New contributor Nick Saunders takes a look at the recent trend of declining articulation in Hasbro’s action figures.
Welcome to the first edition of my new column: Maximum Articulation! From week to week I will be exploring various topics related to toy collecting, the toy industry, and the source material that inspires these delectable morsels of plastic crack to be brought into existence. For this week’s tirade, let’s talk about how way too many of Hasbro’s recent action figures seem to have more in common with stick men than the dynamic heroes they are modeled after.
Most collectors expect a certain level of articulation in the toys they choose to add to their shelves. What good is owning an action figure if it can’t emulate the dexterous movements of the subject character? During the 2000’s there was a boom in action figure quality, with detailed sculpting and extensive articulation becoming the industry standard. However, as of 2013 it appears that the honeymoon may be over, as the sophistication of certain lines of Hasbro action figures appears to be headed back to the Stone Age. Granted, this trend of simplification could prove to remain constrained to specific lines and/or assortments, but being the pessimistic fear-monger that I am I feel it is an issue worth exploring. So, grab your bludgeon, your shards of flint, and your loincloth of choice, and let’s go bag us a mammoth.
Creating highly articulated action figures is not a new concept. The 1982 launch of Hasbro’s G.I. Joe: A Real American Hero set the market ablaze with their 11-point body type, which in retrospect was a marvel of engineering and manufacturing prowess far ahead of its time. Most, if not all, competing lines in this size class and larger remained at 5 points well into the following decade. G.I. Joe has remained relatively consistent in this quality up to this day (G.I. Joe Extreme notwithstanding), with even their 2013 “Basic” assortment maintaining this standard. However I would like to note that I have seen nicer and more abundant paint applications on Happy Meal toys, and not just the exquisite transforming hamburgers of decades past. I’m talking last week, when I bought my son a Chicken McNugget meal just so I could gank the Power Rangers Megazord from right under his nose.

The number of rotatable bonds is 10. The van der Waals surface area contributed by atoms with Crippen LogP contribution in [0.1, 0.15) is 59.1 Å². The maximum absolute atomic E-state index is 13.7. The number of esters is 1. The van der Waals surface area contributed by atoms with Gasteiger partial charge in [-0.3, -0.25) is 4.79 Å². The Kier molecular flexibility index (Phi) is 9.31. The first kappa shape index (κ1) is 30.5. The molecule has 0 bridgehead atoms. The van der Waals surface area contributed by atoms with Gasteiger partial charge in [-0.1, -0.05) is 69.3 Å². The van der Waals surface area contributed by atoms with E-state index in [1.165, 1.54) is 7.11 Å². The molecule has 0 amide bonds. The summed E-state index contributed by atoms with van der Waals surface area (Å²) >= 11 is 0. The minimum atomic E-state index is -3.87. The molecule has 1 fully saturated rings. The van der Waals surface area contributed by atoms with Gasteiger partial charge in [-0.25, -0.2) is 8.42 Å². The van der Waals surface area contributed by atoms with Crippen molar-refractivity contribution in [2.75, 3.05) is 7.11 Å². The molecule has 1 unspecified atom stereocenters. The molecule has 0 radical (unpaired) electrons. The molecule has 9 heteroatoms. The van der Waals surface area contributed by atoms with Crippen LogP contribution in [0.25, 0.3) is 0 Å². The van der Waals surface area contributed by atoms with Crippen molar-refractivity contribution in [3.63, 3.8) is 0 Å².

Collectors’ expectations for advanced articulation increased exponentially after the 2001 release of Toy-Biz’s Spider-Man Classics line, and the subsequent 2002 release of Marvel Legends. Now, instead of a paltry five or seven points of articulation, these 6-inch main-line figures were being released with 20–30. Soon thereafter, Mattel released the DC Superheroes line, which would evolve into DC Universe Classics, also employing detailed sculpts and several points of articulation at the 6-inch scale. The fully-articulated goodness even trickled its way back into 3.75-inch territory via the Star Wars, DC Universe Infinite Heroes, and Marvel Universe lines. The action figure gods were mightily pleased, all was right in the world, and no live animals had to be sacrificed to make it happen.
Now let’s return to 2013, a year in which the beer flows like wine, and beautiful women instinctively flock like the salmon of Capistrano. Let’s take a quick tally of the toy lines Hasbro has taken back to a 5-point body type, and whether there really is legitimate need for concern. Excluding the new Black series, Star Wars has gone entirely back to days of Kenner articulation, leisure suits, disco, 8-tracks, and veritable forests of body hair. Other Hasbro 3.75-inch lines now sporting the same rigor mortis include Wolverine, Avengers Assemble, Iron Man 3, and Ultimate Spider-Man. Even the 12-inch Marvel Titan Hero series figures feature a 5-point body type. Granted, they only cost 10 bones, but damn—at least a Ken doll would come with an interchangeable outfit (and a featureless crotch). This is a particularly alarming trend for me, since Hasbro is the current manufacturer of the grandfather of modern articulation, Marvel Legends. My worst fear is that this new articulation trend is being financially driven by a nefarious cabal of cannibalistic Six Sigma black-belts and eventually will permeate this line and others.
Yet I am also cognizant that Hasbro does not design their action figures solely to appease the tastes of 30-something man-children, and that there is some practical logic behind this design shift. Especially at the smaller 3.75-inch scale, highly-articulated figures tend to be more delicate and easily warped due to the multitude of cuts in the sculpt. As an adult collectible whose sole purpose is striking poses of epic win on a bookshelf, this presents little to no issue. As a plaything for a 5 year-old with a bloodlust for rending limbs from toys like some sort of diminutive Rancor beast, this is a recipe for thousands of returned figures and potential angry parental diatribes directed to the corporate office.
Regardless of the underlying reasoning for this shift towards uninspired action figure design, I truly do hope it remains limited in scope and motivated solely by children’s play value concerns. Otherwise, I’m probably going to throw in the towel and start getting all my toys from my kid’s Happy Meals.